# Homokozó:Programozás/2

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 Programozásszerző: Szervác Attila2. lecke
Ch2: Residue, nested loop, sharp comment and operator, if, Love random

.2 Residue, nested loop, sharp comment and operator, if, Love random

You can get the residue (in an arithmetical expansion) by the % operator:

sh -c 'a=1234; printf "\$((a%98))\n"'

Thus we can create safer nested loops:

sh -c 'limit=12; lc=\$((23%limit)); a=0; while [ \$a -le 1 ]; do b=1; while [ \$b -le \$lc ]; do printf "\$((a*lc+b)) "; b=\$((b+1)); done; b=1; printf "\n"; a=\$((a+1)); done; # it was safer'

As we watched again: outside a quoted expression we can introduce our very-very important comments with the # character. The most important comment in every standard stored script file is the first sha(rp)-bang line at least minimal in the #!/bin/sh form which makes possible operating system to determine the actual interpreter (program) to run our program.

Before a parameter in a {parameter} expansion it can resolve for us the length of the our string (in the parameter). Between a parameter and a 'word' it removes smallest prefix matching the actual pattern expanded from the 'word' to a 'pattern'. (% can remove the smallest suffix… :-))

sh -c 'a="asdf"; printf "\${#a} \${a#?}\n"'

Let’s open ( &close ) the /dev/urandom pseudo-random-generator file, read a string from it (terminated by a randomly arrived newline character from the /dev/urandom file stream) into our 's' variable & get the random number of the length of this prng data:

sh -c 'read s</dev/urandom; printf "\${#s}\n"'

So let's see an example for the content of a standard script file (~ 10 lines) + see a basic example for the if conditional flow-control also:

```#!/bin/sh # ANY optional sh arguments also can be here ...
if [ \$1 ]; then printf "my first arg was: \$1\n"; fi;
read -p " Gimme the size of your table you want then press Enter: " n;
# the read command AALWAYSS wait to get a Newline character!!!!!!!!!!
#   w: in this short example we assume the user type a small number...
a=1; b=1;
while [ \$a -le \$n ];
do while [ \$b -le \$n ]; do printf "%4d" "\$((a*b))"; b=\$((b+1));
done; a=\$((a+1)); b=1; echo;
done; # :)
exit 0;
```

#### Test #2

1: With Your effective skills of the arithmetic expansion write an efficient command, which printf the last 5 binary digits of a number.

2: With Your effective skill of the while loop: put all these codes into an s variable.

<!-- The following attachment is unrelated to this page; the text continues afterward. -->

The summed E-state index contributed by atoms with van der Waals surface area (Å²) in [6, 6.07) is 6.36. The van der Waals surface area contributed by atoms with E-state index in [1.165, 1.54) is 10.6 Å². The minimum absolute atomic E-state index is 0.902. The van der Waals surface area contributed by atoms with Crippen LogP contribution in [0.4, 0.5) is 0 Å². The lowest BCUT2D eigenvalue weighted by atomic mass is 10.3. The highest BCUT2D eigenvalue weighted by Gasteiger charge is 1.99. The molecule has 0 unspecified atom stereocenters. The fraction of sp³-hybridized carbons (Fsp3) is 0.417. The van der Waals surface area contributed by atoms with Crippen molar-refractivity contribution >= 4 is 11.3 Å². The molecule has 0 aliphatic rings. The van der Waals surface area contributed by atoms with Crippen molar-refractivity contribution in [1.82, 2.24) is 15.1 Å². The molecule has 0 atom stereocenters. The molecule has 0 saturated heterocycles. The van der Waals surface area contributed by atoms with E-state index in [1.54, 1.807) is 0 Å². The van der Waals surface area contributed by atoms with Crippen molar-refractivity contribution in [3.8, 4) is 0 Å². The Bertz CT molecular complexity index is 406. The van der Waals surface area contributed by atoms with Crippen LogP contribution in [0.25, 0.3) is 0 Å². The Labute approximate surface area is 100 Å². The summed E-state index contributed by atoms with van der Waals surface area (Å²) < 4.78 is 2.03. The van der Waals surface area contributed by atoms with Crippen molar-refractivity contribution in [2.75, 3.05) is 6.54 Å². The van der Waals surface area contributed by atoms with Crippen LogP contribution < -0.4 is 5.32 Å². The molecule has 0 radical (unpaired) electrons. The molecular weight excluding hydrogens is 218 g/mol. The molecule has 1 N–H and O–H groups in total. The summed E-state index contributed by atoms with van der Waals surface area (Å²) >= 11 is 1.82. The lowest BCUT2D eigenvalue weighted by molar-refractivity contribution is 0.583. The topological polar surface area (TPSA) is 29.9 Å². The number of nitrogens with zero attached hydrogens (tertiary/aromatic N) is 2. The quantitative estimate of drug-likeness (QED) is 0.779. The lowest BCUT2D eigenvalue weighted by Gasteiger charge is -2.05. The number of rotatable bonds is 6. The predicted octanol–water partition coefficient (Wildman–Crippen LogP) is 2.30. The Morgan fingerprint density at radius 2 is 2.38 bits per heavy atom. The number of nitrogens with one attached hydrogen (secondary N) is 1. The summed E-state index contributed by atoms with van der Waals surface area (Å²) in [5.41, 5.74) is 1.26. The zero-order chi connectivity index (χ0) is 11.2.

3: With Your baby arithmetic expansion skills animate this string by rotation, see the solve of these tests in the next page.

Here comes a beautiful funny solution of the test above:

sh -c 's=""; a=0; while [ \$a -le 31 ]; do s="\$s  :) \$((a/16))\$(((a%16)/8))\$(((a%8)/4))\$(((a%4)/2))\$((a%2))"; a=\$((a+1)); done; a=0; printf "\e[2J"; while [ \$a -le 458 ] ; do s=\${s#\${s%?}}\${s%?}; printf "\e[H\f\f\$s"; a=\$((a+1)); done; printf "\n\n END OF THE ANIMATION.\n\n"'

Enjoy it :)

Animations introduce a topic that the standard shell does not handle itself!, just as the most standard meta-language that can call any kind of program on the computer.

This is: the timing.

If You want to apply sleeping times in Your loop, in this case you can call the sleep (e.g. sleep 0.9) command: from the coreutils package.

In this part of our book, our goal is to get into the most elementary functions of the standard shell & introduce into next scripting languages (Perl, Python and so on...) and programming of a standard system (to different outputs) in general.

However sometimes we will show some little examples that use 1-2 little utilities from the coreutils package.

Szervác’s Dog – this little program demonstrates the real animation power of our Love, the Standard Shell

```#!/bin/sh
#         ))__       __((
#         |__/       \__|
# )______))             ((______(
# /|    |)              (|     |\
while :; do
a="         ))__\f\e[13D         |__/\f\e[12D )_____))\f\e[10D /|    |)";
# printf "\e[10;1;f\$a";
printf "\e[10;1;f\e[?25l"; c=0; while [ \$c -le 43 ]; do printf "\$a\e[3A\e[9D ";
sleep 0.018; c=\$((c+1)); done;
a="__((        \f\e[13D\\__|         \f\e[10D((______( \f\e[10D(|     |\\";
while [ \$c -ge 1 ]; do printf "\$a \e[3A\e[13D";
sleep 0.018; c=\$((c-1)); done;
printf "\e[4B\r\e[?25h";
done; # Enjoy :)
```